Renewed interest in the New Deal
Economics editor Chris Farrell
TEXT OF INTERVIEW
Renita Jablonski: With all this talk about a stimulus package, there are a lot of economists, historians, and bloggers taking this as an opportunity to step inside a time machine. The dial inside that time machine is set to 1933. There's a new fascination with the New Deal as we consider our fate in this recession.
Our economics correspondent, Chris Farrell, is among those time travelers. Hi, Chris. Some recent op-eds say the new Deal made the Great Depression worse. What's your take?
Chris Farrell: Well, my take on it is the New Deal was a success. And you have to be a little bit careful about defining that and not setting up a straw man. The New Deal was not perfect, it didn't, you know, solve everything. But remember, we had 25 percent unemployment, and actually really higher than that if include the underemployed. And the New Deal basically did bring people back to work.
Jablonski: Now, a big part of the New Deal was stimulating wages. And you have those that say, great, wages were high -- that was supposed to increase purchasing power. But really what happened was they were so high that industry ended up being choked.
Farrell: Yeah, and there . . . you know, in defending the New Deal, I mean remember some of the things that were done. We had Social Security, we got the FDIC, we got the Securities and Exchange Commission, we went for some higher wages to try and help out the factory worker. Not everything worked, not everything was perfect. And real awages were going up anyway -- I mean, if you had a job, I mean think about it if you had a job, and you were getting a regular paycheck, just think how much farther your dollar went during the Great Depression because of falling prices, right? I mean, that's one aspect of looking at a deflation that goes along with the depression.
Jablonski: When it comes to Wall Street, I guess a difference in the 1930's was that you didnt' see images of green and red arrows for the Dow and the S&P everywhere you turned. And the Dow didn't actually hit the level that it was at in 1929 until I think the mid-50's.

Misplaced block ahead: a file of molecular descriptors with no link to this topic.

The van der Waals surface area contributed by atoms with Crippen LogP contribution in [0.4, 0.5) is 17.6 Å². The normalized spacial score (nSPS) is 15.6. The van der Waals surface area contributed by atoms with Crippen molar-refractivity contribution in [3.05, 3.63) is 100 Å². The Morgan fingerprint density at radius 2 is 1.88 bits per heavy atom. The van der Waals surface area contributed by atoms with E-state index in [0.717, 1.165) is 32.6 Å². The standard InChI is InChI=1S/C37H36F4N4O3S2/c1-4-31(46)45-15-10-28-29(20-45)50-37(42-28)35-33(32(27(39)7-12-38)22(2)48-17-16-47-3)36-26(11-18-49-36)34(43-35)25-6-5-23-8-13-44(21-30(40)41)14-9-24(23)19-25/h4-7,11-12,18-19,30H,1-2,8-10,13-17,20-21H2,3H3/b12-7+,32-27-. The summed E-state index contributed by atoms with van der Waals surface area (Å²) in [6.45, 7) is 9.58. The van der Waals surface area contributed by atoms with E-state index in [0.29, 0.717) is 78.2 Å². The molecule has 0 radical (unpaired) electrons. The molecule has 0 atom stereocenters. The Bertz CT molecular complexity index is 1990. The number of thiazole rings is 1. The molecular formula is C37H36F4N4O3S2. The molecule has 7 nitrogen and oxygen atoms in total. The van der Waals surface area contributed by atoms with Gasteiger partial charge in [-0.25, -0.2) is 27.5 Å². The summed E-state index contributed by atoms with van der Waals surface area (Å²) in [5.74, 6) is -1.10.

Farrell: Right, 1954.
Jablonski: What kind of parallel can you draw there as people really are still so nervous about what the market's doing right now?
Farrell: Well, you know, one of the things that happened during the Great Depression is you get decline in 1929, then you get the decline in 1930 . . . and you get a decline in 1931, and people are going, "Well, it can't go any lower." Six months later, you were completely wiped out, because the Dow went down 89 percent and didn't hit as low until July of 1932. The parallel we draw is that the history of financial crisises is that they are longer, and they are deeper, and they're harder to get out of than we're thinking about right now.
Jablonski: Well, New Deal, stimulus package, whatever you want to call things right now -- how about leaving us with some new hope?
Farrell: Well, I think that, you konw, it's very clear that the package that gets passed, the new New Deal, whatever you want to call it, let's just call it a fiscal stimulus package -- it's the right thing to do, it's an insurance policy. And monetary policy's doing what it can, it now needs some help on the fiscal side.
Jablonski: And that is our economics correspondent, Chris Farrell. Thanks a lot, Chris.
Farrell: Thank you.